Utilization of the mating scaffold protein in the evolution of a new signal transduction pathway for biofilm development

Song Yi, Nidhi Sahni, Karla J. Daniels, Kevin L. Lu, Guanghua Huang, Adam M. Garnaas, Claude Pujol, Srikantha Thyagarajan, David R. Soll

Research output: Contribution to journalArticleResearchpeer-review

16 Citations (Scopus)

Abstract

Among the hemiascomycetes, only Candida albicans must switch from the white phenotype to the opaque phenotype to mate. In the recent evolution of this transition, mating-incompetent white cells acquired a unique response to mating pheromone, resulting in the formation of a white cell biofilm that facilitates mating. All of the upstream components of the white cell response pathway so far analyzed have been shown to be derived from the ancestral pathway involved in mating, except for the mitogen-activated protein (MAP) kinase scaffold protein, which had not been identified. Here, through binding and mutational studies, it is demonstrated that in both the opaque and the white cell pheromone responses, Cst5 is the scaffold protein, supporting the evolutionary scenario proposed. Although Cst5 plays the same role in tethering the MAP kinases as Ste5 does in Saccharomyces cerevisiae, Cst5 is approximately one-third the size and has only one rather than four phosphorylation sites involved in activation and cytoplasmic relocalization.

Original languageEnglish
JournalmBio
Volume2
Issue number1
DOIs
StatePublished - 1 Jan 2011

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Biofilms
Signal Transduction
Pheromones
Mitogen-Activated Protein Kinases
Phenotype
Proteins
Cellular Structures
Candida albicans
Saccharomyces cerevisiae
Phosphorylation

Cite this

Yi, Song ; Sahni, Nidhi ; Daniels, Karla J. ; Lu, Kevin L. ; Huang, Guanghua ; Garnaas, Adam M. ; Pujol, Claude ; Thyagarajan, Srikantha ; Soll, David R. / Utilization of the mating scaffold protein in the evolution of a new signal transduction pathway for biofilm development. In: mBio. 2011 ; Vol. 2, No. 1.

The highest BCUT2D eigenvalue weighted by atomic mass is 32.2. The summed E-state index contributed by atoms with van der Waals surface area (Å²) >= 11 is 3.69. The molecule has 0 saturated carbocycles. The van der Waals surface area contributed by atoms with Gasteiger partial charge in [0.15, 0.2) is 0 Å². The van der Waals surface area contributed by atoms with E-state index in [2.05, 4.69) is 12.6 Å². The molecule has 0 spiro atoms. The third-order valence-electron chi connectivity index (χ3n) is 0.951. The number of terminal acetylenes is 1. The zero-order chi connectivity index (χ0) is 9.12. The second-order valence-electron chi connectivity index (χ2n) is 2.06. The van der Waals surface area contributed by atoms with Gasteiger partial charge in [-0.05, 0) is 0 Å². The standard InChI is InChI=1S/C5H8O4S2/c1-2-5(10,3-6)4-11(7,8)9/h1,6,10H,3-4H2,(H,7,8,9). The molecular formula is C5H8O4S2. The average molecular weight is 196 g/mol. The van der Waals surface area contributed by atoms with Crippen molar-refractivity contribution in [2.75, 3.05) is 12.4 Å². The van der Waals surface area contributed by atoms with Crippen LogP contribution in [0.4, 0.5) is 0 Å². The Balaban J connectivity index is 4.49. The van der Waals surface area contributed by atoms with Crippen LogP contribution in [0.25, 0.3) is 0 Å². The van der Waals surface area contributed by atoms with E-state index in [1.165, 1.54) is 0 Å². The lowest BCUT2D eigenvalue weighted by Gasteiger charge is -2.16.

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abstract = "Among the hemiascomycetes, only Candida albicans must switch from the white phenotype to the opaque phenotype to mate. In the recent evolution of this transition, mating-incompetent white cells acquired a unique response to mating pheromone, resulting in the formation of a white cell biofilm that facilitates mating. All of the upstream components of the white cell response pathway so far analyzed have been shown to be derived from the ancestral pathway involved in mating, except for the mitogen-activated protein (MAP) kinase scaffold protein, which had not been identified. Here, through binding and mutational studies, it is demonstrated that in both the opaque and the white cell pheromone responses, Cst5 is the scaffold protein, supporting the evolutionary scenario proposed. Although Cst5 plays the same role in tethering the MAP kinases as Ste5 does in Saccharomyces cerevisiae, Cst5 is approximately one-third the size and has only one rather than four phosphorylation sites involved in activation and cytoplasmic relocalization.",
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Utilization of the mating scaffold protein in the evolution of a new signal transduction pathway for biofilm development. / Yi, Song; Sahni, Nidhi; Daniels, Karla J.; Lu, Kevin L.; Huang, Guanghua; Garnaas, Adam M.; Pujol, Claude; Thyagarajan, Srikantha; Soll, David R.

In: mBio, Vol. 2, No. 1, 01.01.2011.

Research output: Contribution to journalArticleResearchpeer-review

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